NWLC Analysis Finds Poverty Rates for Women and Families Surged From 2021 to 2022

Washington, DC – A new National Women’s Law Center (NWLC) analysis found that between 2021 and 2022, the poverty rate for families with children headed by single women as measured by the Supplemental Poverty Measure (SPM) more than doubled from 11.9 percent to 26.7 percent. The SPM poverty rate for older women also increased between 2021 and 2022 from 11.7 percent to 15.3 percent.

The analysis follows the release of Census Bureau data in September that showed that the expiration of pandemic-era relief fueled the country’s largest ever recorded single-year increase in SPM poverty in more than 50 years.

Melissa Boteach, Vice President of Income Security and Child Care at NWLC, released a statement on the analysis’ findings:

“Poverty is a policy choice. We have clear evidence that the expanded child tax credit, stimulus payments, and Unemployment Insurance helped millions of families afford food, rent, child care, and more. Unsurprisingly, Congress’ failure to extend these supports led to skyrocketing poverty rates, increased hunger, and greater hardship among women and children last year.

“It is inexcusable that Congress continues to fail women and families by not immediately reinstating the expanded Child Tax Credit and other supports that are critical to reducing poverty.”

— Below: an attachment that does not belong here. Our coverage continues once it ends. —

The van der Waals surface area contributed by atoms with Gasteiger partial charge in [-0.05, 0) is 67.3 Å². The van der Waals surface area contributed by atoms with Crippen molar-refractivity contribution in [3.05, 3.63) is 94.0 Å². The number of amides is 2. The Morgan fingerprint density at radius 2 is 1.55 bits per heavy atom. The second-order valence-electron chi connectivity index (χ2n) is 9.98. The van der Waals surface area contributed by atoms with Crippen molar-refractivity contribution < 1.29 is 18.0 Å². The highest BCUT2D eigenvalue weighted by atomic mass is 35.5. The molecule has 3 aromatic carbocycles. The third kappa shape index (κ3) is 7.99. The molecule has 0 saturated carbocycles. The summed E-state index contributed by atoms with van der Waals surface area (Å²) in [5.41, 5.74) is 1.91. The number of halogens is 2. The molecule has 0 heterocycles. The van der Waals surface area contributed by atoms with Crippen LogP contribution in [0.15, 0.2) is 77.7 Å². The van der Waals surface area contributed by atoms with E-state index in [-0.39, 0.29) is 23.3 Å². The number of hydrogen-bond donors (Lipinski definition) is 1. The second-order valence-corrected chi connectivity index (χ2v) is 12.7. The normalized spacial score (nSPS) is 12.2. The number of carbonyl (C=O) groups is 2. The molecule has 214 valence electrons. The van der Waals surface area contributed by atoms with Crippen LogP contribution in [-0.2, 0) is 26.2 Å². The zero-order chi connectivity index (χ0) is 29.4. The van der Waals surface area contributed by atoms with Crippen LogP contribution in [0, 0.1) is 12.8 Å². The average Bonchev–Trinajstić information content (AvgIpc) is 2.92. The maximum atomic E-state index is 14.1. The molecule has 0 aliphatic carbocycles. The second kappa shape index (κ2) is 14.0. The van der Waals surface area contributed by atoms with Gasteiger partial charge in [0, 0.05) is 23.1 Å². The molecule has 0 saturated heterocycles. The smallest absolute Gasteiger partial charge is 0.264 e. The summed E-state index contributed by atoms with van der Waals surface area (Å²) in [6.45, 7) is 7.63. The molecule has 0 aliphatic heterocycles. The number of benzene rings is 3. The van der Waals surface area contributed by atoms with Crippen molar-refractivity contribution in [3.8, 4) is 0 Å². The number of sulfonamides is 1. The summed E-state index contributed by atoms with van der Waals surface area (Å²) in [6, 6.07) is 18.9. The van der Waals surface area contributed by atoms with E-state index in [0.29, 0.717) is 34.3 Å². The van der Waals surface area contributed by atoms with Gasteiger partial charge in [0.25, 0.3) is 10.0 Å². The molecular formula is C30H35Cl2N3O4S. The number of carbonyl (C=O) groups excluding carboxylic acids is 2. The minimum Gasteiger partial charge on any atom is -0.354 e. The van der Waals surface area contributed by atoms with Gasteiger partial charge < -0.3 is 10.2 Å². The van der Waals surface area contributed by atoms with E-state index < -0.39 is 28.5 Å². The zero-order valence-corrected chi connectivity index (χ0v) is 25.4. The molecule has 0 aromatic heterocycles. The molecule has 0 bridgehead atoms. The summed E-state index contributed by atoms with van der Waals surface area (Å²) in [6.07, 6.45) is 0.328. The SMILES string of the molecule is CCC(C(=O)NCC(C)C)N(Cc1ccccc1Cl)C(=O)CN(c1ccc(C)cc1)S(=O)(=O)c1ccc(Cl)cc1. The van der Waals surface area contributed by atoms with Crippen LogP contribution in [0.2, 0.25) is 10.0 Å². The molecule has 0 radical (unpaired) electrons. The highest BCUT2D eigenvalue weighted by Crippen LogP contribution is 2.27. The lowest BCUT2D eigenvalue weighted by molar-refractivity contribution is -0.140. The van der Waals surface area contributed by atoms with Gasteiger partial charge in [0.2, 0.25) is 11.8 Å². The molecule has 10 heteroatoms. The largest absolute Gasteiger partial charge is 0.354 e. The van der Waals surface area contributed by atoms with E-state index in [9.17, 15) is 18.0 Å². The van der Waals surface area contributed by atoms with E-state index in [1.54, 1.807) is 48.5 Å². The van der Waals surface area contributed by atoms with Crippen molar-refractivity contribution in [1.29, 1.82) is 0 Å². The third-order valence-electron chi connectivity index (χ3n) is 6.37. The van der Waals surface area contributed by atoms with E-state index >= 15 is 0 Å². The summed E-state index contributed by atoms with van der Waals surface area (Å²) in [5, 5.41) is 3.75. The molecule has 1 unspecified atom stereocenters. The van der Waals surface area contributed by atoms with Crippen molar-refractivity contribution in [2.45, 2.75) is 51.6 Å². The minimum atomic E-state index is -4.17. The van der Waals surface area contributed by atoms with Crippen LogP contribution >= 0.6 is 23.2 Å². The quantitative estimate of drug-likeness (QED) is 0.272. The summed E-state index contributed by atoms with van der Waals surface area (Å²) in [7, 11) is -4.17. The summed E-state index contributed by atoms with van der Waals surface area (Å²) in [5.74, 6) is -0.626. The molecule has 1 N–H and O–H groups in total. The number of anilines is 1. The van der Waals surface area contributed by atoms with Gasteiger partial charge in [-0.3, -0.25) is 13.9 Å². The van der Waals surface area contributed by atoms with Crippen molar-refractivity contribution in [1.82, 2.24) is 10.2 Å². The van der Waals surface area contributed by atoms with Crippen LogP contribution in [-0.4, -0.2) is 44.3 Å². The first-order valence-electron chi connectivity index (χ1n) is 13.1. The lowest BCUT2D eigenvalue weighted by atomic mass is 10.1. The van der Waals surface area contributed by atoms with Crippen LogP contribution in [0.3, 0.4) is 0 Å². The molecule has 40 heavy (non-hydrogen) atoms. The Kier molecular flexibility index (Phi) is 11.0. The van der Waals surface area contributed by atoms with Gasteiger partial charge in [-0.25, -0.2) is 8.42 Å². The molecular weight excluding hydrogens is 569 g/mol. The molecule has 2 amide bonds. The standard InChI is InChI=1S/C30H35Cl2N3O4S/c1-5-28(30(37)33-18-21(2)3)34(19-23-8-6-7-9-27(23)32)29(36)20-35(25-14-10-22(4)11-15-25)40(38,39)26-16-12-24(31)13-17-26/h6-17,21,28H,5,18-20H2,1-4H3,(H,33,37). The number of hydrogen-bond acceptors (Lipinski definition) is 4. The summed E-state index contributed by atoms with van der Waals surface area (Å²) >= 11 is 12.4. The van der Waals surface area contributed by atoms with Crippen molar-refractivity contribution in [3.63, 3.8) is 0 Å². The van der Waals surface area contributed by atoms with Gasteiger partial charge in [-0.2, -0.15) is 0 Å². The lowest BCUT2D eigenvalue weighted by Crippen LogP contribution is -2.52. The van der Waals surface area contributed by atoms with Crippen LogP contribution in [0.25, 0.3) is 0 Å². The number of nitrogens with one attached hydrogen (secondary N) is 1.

You can read the full report here: National Snapshot: Poverty Among Women & Families in 2022

NWLC’s research reveals how public policy impacts women, children, and families, underscoring the need for long-term public investments in critical supports that women and families rely on:

  • NWLC, in partnership with the Center for Law and Social Policy, recently released results of a nationwide survey, which found that after the expanded Child Tax Credit expired, families had a harder time affording essentials like bills and food.
  • NWLC and Justice In Aging released a report earlier this year showing that older women of color weathered income losses and illness, disproportionately served as caregivers, and struggled to afford food, housing, and health care throughout the pandemic. The report also highlights policy solutions that are targeted to support the economic security and health of older women of color.
  • NWLC recently released a new factsheet underscoring the importance of improving the Supplemental Security Income (SSI) program to help advance gender, racial, and disability justice.
    • Earlier this year, NWLC released an issue brief highlighting how key anti-poverty programs, such as housing assistance, refundable tax credits, nutrition programs, and unemployment insurance can help lift women, women of color, and LGBTQ  individuals out of poverty.